For most individuals, impulsivity decreases during emerging and young adulthood. Some, however, do not “mature out” of impulsivity. Now, University of Missouri researchers have found that individuals who exhibited the largest declines in impulsivity from ages 18-25 also exhibited the sharpest decreases in alcohol consumption during this time frame. Understanding why some individuals “mature out” of impulsivity and others do not could lead to improved treatment for alcohol-use disorders.
“In the past, psychologists have viewed impulsivity as a consistent trait over a person’s lifetime,” said Andrew Littlefield, a doctoral student in clinical psychology and lead author on the paper. “Now, there is growing evidence that there are pronounced changes during emerging and young adulthood, roughly from the ages 18 to 35. Our study found that there are substantial individual differences in personality change. These differences appear to relate to the range of alcohol use measures and alcohol-related problems.”
Researchers used data from a longitudinal study of individuals at risk for alcohol dependence. The individuals were assessed at ages 18, 25, 29 and 35 using self-reported measures of personality and alcohol involvement starting their freshman year of college. From this information, researchers were able to measure the differences in level, stability and change in impulsivity and how it related to alcohol consumption. The researchers used the measures to cluster individuals who exhibited similar patterns of personality stability and change during the 17-year timeline.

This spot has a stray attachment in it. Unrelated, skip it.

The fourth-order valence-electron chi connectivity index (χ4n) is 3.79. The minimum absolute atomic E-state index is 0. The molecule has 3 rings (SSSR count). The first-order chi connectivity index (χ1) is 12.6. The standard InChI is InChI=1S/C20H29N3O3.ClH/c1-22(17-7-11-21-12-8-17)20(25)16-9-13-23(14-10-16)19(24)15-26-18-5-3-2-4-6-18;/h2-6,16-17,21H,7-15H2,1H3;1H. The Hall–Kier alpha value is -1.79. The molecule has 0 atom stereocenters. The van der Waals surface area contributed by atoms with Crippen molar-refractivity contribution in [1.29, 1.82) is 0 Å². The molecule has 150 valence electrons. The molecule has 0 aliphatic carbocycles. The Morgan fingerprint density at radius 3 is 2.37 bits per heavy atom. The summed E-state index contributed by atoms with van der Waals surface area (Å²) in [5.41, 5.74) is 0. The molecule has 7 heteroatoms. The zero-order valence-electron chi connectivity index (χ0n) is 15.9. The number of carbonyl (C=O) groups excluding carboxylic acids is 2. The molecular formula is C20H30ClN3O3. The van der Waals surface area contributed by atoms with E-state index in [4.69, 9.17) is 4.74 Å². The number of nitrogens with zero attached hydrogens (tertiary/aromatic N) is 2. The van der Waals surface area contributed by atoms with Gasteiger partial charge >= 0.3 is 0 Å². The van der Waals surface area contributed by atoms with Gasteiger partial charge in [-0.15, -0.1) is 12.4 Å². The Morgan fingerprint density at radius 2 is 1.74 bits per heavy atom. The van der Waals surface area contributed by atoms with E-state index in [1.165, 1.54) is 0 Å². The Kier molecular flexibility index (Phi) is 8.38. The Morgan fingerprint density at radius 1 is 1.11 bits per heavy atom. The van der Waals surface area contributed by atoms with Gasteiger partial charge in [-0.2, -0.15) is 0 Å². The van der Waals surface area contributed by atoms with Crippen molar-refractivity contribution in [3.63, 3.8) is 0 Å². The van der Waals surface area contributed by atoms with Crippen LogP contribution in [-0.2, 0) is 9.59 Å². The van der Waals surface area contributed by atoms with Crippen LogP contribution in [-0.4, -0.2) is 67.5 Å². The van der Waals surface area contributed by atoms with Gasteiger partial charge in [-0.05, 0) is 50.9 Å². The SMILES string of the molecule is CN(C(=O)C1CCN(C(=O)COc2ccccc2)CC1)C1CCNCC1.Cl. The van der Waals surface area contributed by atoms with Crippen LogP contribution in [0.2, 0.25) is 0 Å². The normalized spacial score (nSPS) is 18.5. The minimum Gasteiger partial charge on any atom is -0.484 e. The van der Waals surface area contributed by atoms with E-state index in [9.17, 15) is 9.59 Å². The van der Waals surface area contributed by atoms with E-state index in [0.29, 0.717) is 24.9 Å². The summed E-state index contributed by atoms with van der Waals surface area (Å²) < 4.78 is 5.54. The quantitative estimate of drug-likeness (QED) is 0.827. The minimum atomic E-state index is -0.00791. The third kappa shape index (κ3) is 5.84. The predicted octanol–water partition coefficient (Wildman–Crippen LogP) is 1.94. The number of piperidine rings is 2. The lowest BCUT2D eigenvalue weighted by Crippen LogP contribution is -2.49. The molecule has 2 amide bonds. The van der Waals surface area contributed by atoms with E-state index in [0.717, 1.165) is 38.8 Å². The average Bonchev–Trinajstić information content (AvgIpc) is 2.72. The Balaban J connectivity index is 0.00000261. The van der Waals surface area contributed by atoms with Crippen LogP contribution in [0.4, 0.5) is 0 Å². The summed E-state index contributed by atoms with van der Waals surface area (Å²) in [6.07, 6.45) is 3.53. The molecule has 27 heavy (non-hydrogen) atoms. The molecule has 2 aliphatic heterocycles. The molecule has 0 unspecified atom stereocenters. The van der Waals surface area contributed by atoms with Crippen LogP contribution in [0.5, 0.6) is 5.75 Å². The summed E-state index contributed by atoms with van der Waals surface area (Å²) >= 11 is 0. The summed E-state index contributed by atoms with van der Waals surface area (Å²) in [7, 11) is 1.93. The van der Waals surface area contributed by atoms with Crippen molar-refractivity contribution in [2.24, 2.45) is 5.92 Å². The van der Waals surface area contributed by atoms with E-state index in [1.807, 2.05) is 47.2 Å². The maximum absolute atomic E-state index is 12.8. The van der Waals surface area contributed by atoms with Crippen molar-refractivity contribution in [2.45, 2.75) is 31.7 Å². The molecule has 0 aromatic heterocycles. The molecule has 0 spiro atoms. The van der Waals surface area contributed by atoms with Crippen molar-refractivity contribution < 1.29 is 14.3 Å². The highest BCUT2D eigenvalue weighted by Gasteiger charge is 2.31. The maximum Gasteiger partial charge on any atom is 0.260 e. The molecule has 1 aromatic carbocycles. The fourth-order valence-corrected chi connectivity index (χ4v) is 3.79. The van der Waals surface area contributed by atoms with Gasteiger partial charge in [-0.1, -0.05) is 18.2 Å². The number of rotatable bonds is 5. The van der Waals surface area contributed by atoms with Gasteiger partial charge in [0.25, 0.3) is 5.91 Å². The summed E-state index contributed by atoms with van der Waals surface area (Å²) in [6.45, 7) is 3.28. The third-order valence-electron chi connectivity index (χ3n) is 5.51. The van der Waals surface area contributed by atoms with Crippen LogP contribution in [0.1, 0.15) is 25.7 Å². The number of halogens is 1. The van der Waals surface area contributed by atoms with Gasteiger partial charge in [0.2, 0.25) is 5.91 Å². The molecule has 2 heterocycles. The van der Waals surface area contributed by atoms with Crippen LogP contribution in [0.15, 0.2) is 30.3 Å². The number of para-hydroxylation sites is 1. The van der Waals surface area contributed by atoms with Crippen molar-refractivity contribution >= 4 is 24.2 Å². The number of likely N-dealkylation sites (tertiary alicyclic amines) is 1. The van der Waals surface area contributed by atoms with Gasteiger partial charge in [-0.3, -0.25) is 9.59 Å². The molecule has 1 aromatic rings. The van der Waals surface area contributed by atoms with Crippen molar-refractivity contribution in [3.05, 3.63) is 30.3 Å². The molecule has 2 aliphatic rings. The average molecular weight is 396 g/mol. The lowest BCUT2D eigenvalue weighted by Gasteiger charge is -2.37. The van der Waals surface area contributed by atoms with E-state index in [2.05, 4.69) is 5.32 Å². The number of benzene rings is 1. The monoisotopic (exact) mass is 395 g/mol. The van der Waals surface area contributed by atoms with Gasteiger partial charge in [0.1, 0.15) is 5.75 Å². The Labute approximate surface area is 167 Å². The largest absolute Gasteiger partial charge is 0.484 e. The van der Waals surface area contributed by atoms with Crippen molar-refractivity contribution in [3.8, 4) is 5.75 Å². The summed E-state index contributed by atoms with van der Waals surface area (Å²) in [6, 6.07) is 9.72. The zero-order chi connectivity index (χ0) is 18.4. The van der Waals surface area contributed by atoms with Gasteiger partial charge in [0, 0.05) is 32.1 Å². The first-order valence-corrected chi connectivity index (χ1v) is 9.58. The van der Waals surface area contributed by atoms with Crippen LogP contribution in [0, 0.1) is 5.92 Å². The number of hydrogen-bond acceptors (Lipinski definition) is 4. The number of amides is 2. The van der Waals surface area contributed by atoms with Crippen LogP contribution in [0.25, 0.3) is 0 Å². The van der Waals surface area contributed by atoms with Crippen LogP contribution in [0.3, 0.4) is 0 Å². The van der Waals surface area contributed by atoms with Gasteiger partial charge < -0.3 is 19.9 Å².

“These findings provide clear evidence that at least some individuals undergo significant changes in impulsivity across time,” Littlefield said.
In the future, the researchers hope to determine why individuals exhibit individual differences in impulsivity. By examining the relationships between the clusters and alcohol use, they hope to gain a better understanding of the other factors that might promote or inhibit impulsivity development.
“Future studies could examine why some individuals make significant changes in impulsivity across time whereas other individuals’ level of impulsivity remains relatively stable,” Littlefield said. “Identifying factors that enhance or inhibit seemingly beneficial changes in personality may inform treatment approaches that could facilitate decreased impulsivity. Changes in personality have been previously linked to several life and work experiences, including relationship and work satisfaction.”
The study, “Developmental Trajectories of Impulsivity and their Association with Alcohol Use and Related Outcomes During Emerging and Young Adulthood I,” will be published in Alcoholism: Clinical & Experimental Research in August.
Kelsey Jackson, JacksonKN@missouri.edu, (573) 882-8353